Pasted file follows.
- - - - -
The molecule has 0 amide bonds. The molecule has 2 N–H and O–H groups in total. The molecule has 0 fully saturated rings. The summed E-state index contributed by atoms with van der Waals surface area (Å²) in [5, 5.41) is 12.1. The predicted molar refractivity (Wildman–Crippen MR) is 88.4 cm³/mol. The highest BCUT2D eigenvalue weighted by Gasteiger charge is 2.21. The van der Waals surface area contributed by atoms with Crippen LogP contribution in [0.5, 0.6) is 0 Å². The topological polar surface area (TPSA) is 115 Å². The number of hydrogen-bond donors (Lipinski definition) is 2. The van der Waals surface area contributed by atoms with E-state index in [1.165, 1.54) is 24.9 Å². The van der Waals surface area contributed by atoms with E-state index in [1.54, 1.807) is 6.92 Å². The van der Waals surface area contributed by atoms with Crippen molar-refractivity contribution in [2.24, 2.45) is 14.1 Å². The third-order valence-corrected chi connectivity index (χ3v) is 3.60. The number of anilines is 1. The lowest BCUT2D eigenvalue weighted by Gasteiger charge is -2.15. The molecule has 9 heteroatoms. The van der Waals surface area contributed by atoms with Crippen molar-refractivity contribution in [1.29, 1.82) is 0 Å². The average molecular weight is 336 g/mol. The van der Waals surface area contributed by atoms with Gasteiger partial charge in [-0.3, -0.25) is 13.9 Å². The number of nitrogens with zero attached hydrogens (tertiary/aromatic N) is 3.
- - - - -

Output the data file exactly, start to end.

The molecule has 0 amide bonds. The molecule has 2 N–H and O–H groups in total. The molecule has 0 fully saturated rings. The summed E-state index contributed by atoms with van der Waals surface area (Å²) in [5, 5.41) is 12.1. The predicted molar refractivity (Wildman–Crippen MR) is 88.4 cm³/mol. The highest BCUT2D eigenvalue weighted by Gasteiger charge is 2.21. The van der Waals surface area contributed by atoms with Crippen LogP contribution in [0.5, 0.6) is 0 Å². The topological polar surface area (TPSA) is 115 Å². The number of hydrogen-bond donors (Lipinski definition) is 2. The van der Waals surface area contributed by atoms with E-state index in [1.165, 1.54) is 24.9 Å². The van der Waals surface area contributed by atoms with E-state index in [1.54, 1.807) is 6.92 Å². The van der Waals surface area contributed by atoms with Crippen molar-refractivity contribution in [2.24, 2.45) is 14.1 Å². The third-order valence-corrected chi connectivity index (χ3v) is 3.60. The number of anilines is 1. The lowest BCUT2D eigenvalue weighted by Gasteiger charge is -2.15. The molecule has 9 heteroatoms. The van der Waals surface area contributed by atoms with Crippen molar-refractivity contribution in [1.29, 1.82) is 0 Å². The average molecular weight is 336 g/mol. The van der Waals surface area contributed by atoms with Gasteiger partial charge in [-0.3, -0.25) is 13.9 Å². The number of nitrogens with zero attached hydrogens (tertiary/aromatic N) is 3.